This purpose of this study was to determine if authentic research conducted by students in the Young Scientist Program: (a) enhanced scientific research skills, (b) increased cognitive growth in the areas of animal behavior and characteristics, and (c) affected attitudes toward scientific research, science, and zoo-related issues. During the nine-week program, 18 students from Liberty High School completed program-related activities in their classrooms, and at Zoo Atlanta. Here, students completed authentic research in the form of animal behavior research projects. Research-based activities included forming hypotheses based on animal behavior, creating and maintaining ethograms, and making behavioral observations. This was a mixed method study, in which, both quantitative and qualitative data were collected and analyzed in an attempt to answer the following research questions: (1) How does conducting authentic research within the Young Scientist Program enhance student scientific research skills? (2) How does participation in the Young Scientist Program increase student knowledge of animal behavior and characteristics? (3) How does the Young Scientist Program affect student attitudes? Data were collected pre, mid, and post program. Data sources included: (a) surveys, (b) interviews, (c) student research papers, and (d) researcher field notes. The data were analyzed through a framework of four methodological lenses: (a) knowledge of scientific research, (b) knowledge of animals, (c) attitudes toward scientific research, and (d) attitudes toward science and zoo-related issues. Surveys included knowledge tests and attitude scales. Overall, knowledge test results implied that as students progressed through the Young Scientist Program, their research skills, knowledge of scientific research, and knowledge of their animal were enhanced. Attitudinal data obtained from the attitude scales suggested that students' attitudes toward scientific research, science, and zoo

  16. Impact of Cultural Exposure on Young Chinese Students' Adaptation in a UK Business School

    ERIC Educational Resources Information Center

    Wang, Yi; Harding, Richard; Mai, Li-Wei

    2012-01-01

    This study examines young Chinese students' (born post 1985) adaptation to cultural exposure in the UK. Built from data collected from in-depth interviews, the research establishes that, through direct communication with students from various cultural backgrounds during teamwork, the Chinese students adapt to varying degrees in ideology,…

  17. Young Australian Indigenous Students' Growing Pattern Generalisations: The Role of Gesture When Generalising

    ERIC Educational Resources Information Center

    Miller, Jodie

    2014-01-01

    This paper explores how young Indigenous students' (Year 2 and 3) generalise growing patterns. Piagetian clinical interviews were conducted to determine how students articulated growing pattern generalisations. Two case studies are presented displaying how students used gesture to support and articulate their generalisations of growing patterns.…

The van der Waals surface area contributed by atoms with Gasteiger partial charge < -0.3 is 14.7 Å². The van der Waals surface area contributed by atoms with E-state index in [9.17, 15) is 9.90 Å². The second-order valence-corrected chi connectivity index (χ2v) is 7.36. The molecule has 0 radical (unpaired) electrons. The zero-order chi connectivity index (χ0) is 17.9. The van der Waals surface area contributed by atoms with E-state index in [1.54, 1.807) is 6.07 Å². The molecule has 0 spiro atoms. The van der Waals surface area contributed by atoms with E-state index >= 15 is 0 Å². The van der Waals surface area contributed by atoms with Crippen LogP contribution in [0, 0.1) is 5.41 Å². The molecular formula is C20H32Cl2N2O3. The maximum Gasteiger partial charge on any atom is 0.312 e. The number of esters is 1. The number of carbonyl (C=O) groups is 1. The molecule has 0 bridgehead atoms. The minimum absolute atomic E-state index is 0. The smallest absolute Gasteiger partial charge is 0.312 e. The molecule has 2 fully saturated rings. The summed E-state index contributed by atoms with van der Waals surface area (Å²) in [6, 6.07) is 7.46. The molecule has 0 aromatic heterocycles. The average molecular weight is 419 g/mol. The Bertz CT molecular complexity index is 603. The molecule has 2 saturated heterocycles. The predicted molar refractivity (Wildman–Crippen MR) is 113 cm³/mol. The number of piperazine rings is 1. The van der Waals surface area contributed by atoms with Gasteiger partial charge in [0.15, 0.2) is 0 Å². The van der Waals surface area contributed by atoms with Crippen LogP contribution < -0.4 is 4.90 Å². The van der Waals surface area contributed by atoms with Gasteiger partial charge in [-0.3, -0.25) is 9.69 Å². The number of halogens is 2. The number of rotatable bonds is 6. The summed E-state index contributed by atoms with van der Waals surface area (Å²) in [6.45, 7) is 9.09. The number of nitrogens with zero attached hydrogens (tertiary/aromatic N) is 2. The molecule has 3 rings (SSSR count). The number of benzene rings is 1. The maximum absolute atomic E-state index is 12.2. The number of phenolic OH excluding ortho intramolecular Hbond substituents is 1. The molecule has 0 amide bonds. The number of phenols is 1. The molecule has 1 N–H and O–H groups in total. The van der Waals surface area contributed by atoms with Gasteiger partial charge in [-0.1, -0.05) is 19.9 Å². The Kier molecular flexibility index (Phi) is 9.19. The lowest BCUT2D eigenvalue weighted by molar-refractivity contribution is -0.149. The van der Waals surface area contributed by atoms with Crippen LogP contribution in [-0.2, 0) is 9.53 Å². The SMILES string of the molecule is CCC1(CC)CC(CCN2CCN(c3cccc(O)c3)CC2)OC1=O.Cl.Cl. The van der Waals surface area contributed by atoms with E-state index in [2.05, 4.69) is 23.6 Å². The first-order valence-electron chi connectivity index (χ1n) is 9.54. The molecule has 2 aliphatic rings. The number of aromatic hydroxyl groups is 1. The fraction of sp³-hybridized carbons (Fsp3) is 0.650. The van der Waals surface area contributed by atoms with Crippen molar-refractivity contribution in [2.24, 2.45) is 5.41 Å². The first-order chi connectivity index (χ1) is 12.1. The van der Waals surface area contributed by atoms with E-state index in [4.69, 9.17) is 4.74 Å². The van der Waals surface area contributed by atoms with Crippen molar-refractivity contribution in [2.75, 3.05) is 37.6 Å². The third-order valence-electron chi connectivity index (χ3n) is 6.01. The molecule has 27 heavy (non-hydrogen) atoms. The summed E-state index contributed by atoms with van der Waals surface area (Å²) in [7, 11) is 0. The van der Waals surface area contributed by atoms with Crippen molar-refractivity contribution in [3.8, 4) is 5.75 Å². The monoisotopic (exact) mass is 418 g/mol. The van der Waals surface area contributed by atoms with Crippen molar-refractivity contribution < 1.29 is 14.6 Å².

18. A Longitudinal Characterization of Young Students' Knowledge of Their Country's Government.

    ERIC Educational Resources Information Center

    Sinatra, Gale M.; And Others

    1992-01-01

    Ideas young students have about their government and the effects of instruction and development on the formation of these ideas were studied for 26 students interviewed 4 times (before and after U.S. history instruction in grades 5 and 8). Why students' conceptions showed more consistency than growth is discussed. (SLD)

  19. A Goal-Setting Model for Young Adolescent At-Risk Students.

    ERIC Educational Resources Information Center

    Martino, Louis R.

    1993-01-01

    Many young adolescent students are frustrated, reluctant learners that seem resigned to helplessness and other self-defeating behaviors. Telling students to try harder is not particularly effective. This article offers a goal-setting strategy to help youngsters become failure-avoiding, instead of failure-accepting, students. Teachers help students…

  20. Young Children's Preference for Television Viewing Compared with Other Activities.

    ERIC Educational Resources Information Center

    Slavenas, Rosemarie

    1987-01-01

    Young children's own perceptions of their preference for television viewing relative to other developmentally appropriate activities were studied through means of a questionnaire. The respondents rated television viewing as a less attractive activity than playing outside, playing with play dough, and building with sand, but few preferred story…

  1. Activities for Young Gifted Children: Using the CIBER Method.

    ERIC Educational Resources Information Center

    Snowden, Peggy L.

    1994-01-01

    The acronym CIBER represents five basic principles ensuring that the needs of young gifted children are appropriately and effectively addressed: capitalize, integrate, balance, expose and enhance, and be realistic. Science activities and interdisciplinary learning activities are suggested to enhance development in cognitive, affective,…